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Catching Up With 'Mayor Pete' On The Campaign Trail In N.H.07:23
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Democratic presidential candidate South Bend Mayor Pete Buttigieg answers questions from employees during a campaign stop at a dairy company in Londonderry, N.H. on April 19. (Charles Krupa/AP)
Democratic presidential candidate South Bend Mayor Pete Buttigieg answers questions from employees during a campaign stop at a dairy company in Londonderry, N.H. on April 19. (Charles Krupa/AP)

South Bend Indiana Mayor Pete Buttigieg recently topped the polls in New Hampshire, and was in the state Thursday making his pitch to voters.

WBUR senior political reporter Anthony Brooks caught up with Buttigieg after a campaign event in Henniker.

Interview Highlights

On how he thinks he can beat President Trump

"Well, I'm used to dealing with bullies and I've seen worse than tweets full of typos. You know, you can tell that President Trump hasn't quite figured out what to do with me yet. The key is to be able to confront him while denying him the power to change the subject. Which is kind of his specialty. And that's going to take enormous discipline, not just toughness, but discipline and a readiness to always return the central topic of this election to our everyday lives and how they're going to be different if we have the right president doing the right things in office."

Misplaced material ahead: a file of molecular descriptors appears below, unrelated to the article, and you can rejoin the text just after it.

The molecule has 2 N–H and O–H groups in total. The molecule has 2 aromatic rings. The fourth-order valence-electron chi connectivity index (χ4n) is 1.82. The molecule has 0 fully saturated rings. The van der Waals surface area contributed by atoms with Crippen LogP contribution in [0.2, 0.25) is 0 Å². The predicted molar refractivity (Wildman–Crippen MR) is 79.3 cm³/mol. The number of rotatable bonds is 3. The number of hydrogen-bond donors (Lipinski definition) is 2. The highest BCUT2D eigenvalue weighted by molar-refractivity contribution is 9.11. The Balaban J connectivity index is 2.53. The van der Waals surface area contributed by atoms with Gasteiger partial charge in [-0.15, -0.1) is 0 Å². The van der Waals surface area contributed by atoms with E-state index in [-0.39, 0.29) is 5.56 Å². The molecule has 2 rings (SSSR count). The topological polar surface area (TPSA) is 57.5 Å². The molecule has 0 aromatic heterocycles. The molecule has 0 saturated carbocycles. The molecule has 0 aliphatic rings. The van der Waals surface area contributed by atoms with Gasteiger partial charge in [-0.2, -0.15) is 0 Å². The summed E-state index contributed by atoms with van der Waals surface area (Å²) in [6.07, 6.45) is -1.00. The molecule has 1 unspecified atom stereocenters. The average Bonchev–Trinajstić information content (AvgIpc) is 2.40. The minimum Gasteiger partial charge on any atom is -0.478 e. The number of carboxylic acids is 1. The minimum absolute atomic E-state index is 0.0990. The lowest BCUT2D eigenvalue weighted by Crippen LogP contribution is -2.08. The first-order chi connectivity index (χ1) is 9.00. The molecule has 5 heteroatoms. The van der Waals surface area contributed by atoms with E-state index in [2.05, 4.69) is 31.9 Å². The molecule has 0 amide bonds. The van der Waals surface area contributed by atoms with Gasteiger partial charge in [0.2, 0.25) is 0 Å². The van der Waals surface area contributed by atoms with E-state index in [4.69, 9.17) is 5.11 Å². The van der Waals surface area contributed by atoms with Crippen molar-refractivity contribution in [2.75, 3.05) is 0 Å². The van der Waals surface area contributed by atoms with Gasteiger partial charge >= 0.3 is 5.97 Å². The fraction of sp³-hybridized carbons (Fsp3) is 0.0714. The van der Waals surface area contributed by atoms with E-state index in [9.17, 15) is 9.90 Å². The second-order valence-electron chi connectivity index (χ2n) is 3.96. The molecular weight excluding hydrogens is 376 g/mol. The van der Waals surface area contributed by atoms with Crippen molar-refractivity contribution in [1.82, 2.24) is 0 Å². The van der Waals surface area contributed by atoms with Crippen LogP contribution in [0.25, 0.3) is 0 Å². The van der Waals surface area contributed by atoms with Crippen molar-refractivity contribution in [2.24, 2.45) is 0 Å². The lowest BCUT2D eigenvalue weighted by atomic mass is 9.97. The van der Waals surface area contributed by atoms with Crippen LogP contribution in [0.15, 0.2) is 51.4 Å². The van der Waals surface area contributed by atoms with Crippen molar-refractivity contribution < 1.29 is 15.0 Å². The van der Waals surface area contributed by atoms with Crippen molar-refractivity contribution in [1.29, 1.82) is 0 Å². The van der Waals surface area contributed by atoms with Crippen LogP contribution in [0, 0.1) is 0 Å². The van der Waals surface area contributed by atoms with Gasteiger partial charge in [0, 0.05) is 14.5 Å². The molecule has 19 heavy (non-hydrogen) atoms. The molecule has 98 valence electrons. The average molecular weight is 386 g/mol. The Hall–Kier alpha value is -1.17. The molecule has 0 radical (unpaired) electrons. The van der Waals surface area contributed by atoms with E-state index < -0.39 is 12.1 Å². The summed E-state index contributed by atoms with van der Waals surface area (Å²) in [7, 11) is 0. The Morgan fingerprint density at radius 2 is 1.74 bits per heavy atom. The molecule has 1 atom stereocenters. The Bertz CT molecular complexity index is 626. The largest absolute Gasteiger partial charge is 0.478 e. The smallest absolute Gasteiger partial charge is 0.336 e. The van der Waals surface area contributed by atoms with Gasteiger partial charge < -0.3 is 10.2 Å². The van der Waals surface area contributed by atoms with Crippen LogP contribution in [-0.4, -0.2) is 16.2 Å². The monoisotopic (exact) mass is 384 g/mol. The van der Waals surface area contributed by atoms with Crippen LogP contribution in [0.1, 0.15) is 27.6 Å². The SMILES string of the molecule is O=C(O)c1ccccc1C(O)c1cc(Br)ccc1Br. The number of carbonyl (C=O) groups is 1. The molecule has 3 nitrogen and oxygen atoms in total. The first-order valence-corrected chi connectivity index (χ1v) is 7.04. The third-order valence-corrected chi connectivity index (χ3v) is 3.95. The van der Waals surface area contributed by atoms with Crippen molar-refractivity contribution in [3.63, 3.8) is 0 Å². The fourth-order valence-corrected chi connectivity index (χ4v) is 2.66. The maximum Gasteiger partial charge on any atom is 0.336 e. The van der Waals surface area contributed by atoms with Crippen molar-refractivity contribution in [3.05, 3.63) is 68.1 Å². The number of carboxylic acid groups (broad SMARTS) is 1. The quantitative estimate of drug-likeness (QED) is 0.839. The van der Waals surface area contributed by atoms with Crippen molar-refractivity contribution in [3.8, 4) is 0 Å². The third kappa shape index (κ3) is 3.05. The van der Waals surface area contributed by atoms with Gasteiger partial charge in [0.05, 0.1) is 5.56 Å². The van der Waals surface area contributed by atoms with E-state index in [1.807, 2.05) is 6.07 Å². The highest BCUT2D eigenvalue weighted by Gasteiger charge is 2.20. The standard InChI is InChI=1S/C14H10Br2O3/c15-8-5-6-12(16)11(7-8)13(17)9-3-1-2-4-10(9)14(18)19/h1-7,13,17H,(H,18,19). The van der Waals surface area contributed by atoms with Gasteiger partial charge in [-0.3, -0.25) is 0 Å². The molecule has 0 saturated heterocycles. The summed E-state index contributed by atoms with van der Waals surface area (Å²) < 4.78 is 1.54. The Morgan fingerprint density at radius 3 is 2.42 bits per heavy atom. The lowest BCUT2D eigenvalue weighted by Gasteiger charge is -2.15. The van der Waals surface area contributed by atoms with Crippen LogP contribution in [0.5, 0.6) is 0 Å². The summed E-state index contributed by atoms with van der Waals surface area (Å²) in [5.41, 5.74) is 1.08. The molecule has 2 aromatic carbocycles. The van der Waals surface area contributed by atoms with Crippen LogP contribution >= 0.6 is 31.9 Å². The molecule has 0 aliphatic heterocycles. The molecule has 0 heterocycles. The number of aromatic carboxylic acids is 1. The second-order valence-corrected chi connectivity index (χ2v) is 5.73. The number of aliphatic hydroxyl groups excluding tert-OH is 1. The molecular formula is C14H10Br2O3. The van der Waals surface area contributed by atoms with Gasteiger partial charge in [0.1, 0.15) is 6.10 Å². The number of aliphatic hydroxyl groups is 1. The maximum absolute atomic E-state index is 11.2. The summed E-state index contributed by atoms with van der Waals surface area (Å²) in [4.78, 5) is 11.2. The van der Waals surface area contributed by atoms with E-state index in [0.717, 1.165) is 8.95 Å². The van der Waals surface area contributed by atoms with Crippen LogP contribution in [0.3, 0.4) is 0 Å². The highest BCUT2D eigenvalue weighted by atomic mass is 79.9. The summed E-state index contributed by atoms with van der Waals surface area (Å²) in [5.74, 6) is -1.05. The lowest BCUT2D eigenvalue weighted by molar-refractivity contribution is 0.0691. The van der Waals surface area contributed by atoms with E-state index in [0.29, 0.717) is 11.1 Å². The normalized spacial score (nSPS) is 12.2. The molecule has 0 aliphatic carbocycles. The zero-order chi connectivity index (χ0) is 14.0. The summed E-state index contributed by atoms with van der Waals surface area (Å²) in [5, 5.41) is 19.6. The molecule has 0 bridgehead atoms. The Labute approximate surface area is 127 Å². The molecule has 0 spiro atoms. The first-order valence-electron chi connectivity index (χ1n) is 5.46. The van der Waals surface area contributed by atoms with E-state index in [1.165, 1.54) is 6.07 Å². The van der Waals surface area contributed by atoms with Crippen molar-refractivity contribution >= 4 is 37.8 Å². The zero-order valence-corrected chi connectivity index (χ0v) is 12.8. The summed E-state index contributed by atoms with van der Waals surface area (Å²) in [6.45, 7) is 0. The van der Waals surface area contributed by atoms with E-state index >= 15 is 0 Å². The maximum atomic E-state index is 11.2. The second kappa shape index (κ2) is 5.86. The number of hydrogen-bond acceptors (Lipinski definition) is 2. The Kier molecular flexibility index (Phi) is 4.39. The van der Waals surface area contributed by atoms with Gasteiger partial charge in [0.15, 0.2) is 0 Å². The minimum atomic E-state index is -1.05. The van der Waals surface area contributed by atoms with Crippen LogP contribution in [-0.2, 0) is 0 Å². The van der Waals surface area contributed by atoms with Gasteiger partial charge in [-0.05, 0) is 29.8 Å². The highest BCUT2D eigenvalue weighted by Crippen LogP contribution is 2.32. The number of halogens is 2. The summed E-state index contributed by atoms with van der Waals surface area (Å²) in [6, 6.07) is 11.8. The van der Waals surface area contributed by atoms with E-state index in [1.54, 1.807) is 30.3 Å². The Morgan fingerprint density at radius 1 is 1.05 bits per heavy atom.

On the progressive vs. centrist divide in the Democratic party

"I believe in big changes. I don't believe that boldness ought to be measured by how many people you alienate with an idea ... we certainly see that risk in [Bernie Sanders' and Elizabeth Warren's] approach to health care, this kind of my way or the highway idea ... I believe in structural change. I've led the field in calling for structural change to our democracy in terms of its undemocratic features. But we can do that in a way that actually helps to unite rather than further divide the people."

On being the first openly gay major presidential candidate

"My own community is full of socially conservative Democrats, black, white and Latino. And that community supported me overwhelmingly in my reelection after I came out, because they supported the results that I was delivering for our community. If that can happen in our city, that can happen across the country."

This article was originally published on December 05, 2019.

This segment aired on December 5, 2019.

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